A fan of Anthony Burgess, Stanley Kubrick or possibly Rob Zombie may understand the name of this cocktail, but for the unenlightened the phrase “red red kroovy” comes from the book/movie “;A Clockwork Orange”. It is used by the main character, Alex, to describe blood in the fictional Nadsat language. The phrase was subsequently used in the chorus of Rob Zombie’s song “Never Gonna Stop” and as the songs sub/alternate title. Intriguing history, interesting name, bountiful connections, drink related video—sounds like the basis for a new cocktail.
I first watched A Clockwork Orange at a party while I was in high school back in 1988 or thereabouts. We had convened at our friend Rob Robley’s place with our contraband drinks, mostly beer. I clearly remember asking “what is this?” about the movie. If you haven’t watched the movie, it’s one that will stick with you.
Fast forward ten years to the late 1990s. The rock and alternative music scene have been hollowed out by a series of deaths and extended drug issues amongst some of the best musicians for a generation. The rise in the popularity of bands like Creed and Matchbox Twenty (blech!) created a musical void for many Generation X’ers. Electronica filled the hole for some, but I still preferred that grungy rock sound created in the early 90s. A few bands were still creating similar music, like Rob Zombie, who was a bright light in the dim world of music.
Rob Zombie is one of the more talented musicians in the world of rock. Not only does he create great music—subjective, I know, but he has been nominated for four Grammy awards—he also directs all of his music videos, is a Hollywood movie director and publishes his own comic book amongst other things.
Jumping to 2001, the album The Sinister Urge was released by Rob Zombie. Ten years after the albums release, I was digging through some old CD’s and found the case, but not the disc. So I decided to visit YouTube to see if I could find the videos. I found the video for “Never Gonna Stop (Red Red Kroovy)” which I don’t remember ever watching. The video is heavily inspired by the movie A Clockwork Orange, which flashed me back to highschool, which then inspired a new name for a cocktail. As I’ve said before, inspiration comes from odd places. Watch the video, but for full effect turn up the volume.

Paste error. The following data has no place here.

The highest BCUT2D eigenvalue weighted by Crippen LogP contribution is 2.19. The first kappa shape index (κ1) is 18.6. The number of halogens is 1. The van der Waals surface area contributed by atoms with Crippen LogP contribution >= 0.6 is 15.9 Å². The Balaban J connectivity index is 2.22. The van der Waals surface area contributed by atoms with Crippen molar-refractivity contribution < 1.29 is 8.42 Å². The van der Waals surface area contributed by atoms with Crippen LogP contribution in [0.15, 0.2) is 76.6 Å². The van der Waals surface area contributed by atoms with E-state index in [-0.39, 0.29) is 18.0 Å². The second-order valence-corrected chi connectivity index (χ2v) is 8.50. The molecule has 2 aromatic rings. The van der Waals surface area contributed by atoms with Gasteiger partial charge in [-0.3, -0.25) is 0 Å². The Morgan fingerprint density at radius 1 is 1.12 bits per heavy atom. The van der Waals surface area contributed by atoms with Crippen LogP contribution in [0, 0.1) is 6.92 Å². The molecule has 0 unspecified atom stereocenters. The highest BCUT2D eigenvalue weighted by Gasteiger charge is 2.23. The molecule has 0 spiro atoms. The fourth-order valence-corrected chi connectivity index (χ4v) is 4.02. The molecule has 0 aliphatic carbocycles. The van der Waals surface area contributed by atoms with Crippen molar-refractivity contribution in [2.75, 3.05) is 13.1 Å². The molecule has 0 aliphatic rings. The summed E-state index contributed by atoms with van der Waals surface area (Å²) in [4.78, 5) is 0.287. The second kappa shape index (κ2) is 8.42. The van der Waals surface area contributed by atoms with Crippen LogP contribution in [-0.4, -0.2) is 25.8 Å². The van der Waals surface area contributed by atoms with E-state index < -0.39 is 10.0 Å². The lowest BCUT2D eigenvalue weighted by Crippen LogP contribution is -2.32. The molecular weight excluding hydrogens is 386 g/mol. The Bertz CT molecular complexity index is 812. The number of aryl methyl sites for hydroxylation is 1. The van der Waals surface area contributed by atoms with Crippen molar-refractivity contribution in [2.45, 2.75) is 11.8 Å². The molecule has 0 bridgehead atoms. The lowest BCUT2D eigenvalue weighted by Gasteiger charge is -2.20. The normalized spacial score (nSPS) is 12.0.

When I create a new cocktail, I often need a good name for inspiration, something with history and meaning. The Wet Grave is a good example of my development methodology. In the case of the Red Red Kroovy, there’s a link to a great book and an equally compelling movie that is socially relevant and still influencing people half a century later. The name even meshes with the deathly ironic names given to cocktails in the 1800s.
Once I have an interesting name, the hard part comes next, creating the cocktail. With the name being Red Red Kroovy there is an obvious requirement for the drink to be red. I had started with the idea of creating something with scotch, a la Blood and Sand, but I was trying to avoid the obvious sweet vermouth combination, and Cherry Heering wasn’t working at all. I made the executive decision to scrap whisky, sweet vermouth and Cherry Heering and moved to gin.
Now, there aren’t many red liqueurs with a pedigree. Sour Puss Raspberry and Aftershock Cinnamon aren’t even in my inventory, so that left creme de cassis, Campari and Chambord. The combination of Campari and gin gets too close to the Negroni, so for kicks, I picked Chambord, and it worked.
With the base spirit and liqueur picked, it was time for some balancing and enhancing components. Obviously, something bitter was required, and I decided to go with the Czech Becherovka bitter. Becherovka is a 76 proof bitter with anise, cinnamon, clove, orange and ginger as the key components. One good thing is that Becherovka doesn’t have caramel colouring and is relatively clear (slightly yellow), so it doesn’t turn the cocktail brown. It’s also on the general list at the LCBO. I think I was subliminally influenced to use this bitter because of the Red Moon cocktail it is often found in.
The last two components were Lactart and orange bitters. Why Lactart? Let’s call it a tip of the hat to the Korova Milk Bar featured in the book, movie and music video. Lactart was advertised as “the acid of milk” in the late 1800s. Plus I wanted something that would balance the sweetness but not interfere with the flavour of the gin and Becherovka. If you don’t have Lactart, you can buy some, or failing that I’d think lime juice would work better than lemon.
The choice of gin was G’Vine Nouaison as it has complimentary flavours to Becherovka.
Red Red Kroovy
1 oz Gin (G’Vine Nouaison)
½ oz Chambord
¼ oz Becherovka
4 dashes Lactart
2 dashes Orange Bitters
Instructions: In a mixing glass packed with ice add the ingredients and stir thoroughly until well chilled. Strain into a cocktail or rocks glass and serve. Can be served on the rocks if desired.
This recipe is a bit tricky, as it has a hard edge, but what would you expect from something influenced by Rob Zombie? Too much Becherovka gives it a medicinal taste, while too much Lactart neutralizes the sweetness in the cocktail, putting it out of balance. I’m still tempted to try some sweet vermouth in it, but I’ll wait.
And there you have it, the Red Red Kroovy.
Writer, author of Fix the Pumps, chemist, beekeper and general do-er-of-things, Darcy can generally be found looking for new and interesting things to do, usually over a cocktail. Currently working on more soda fountain history.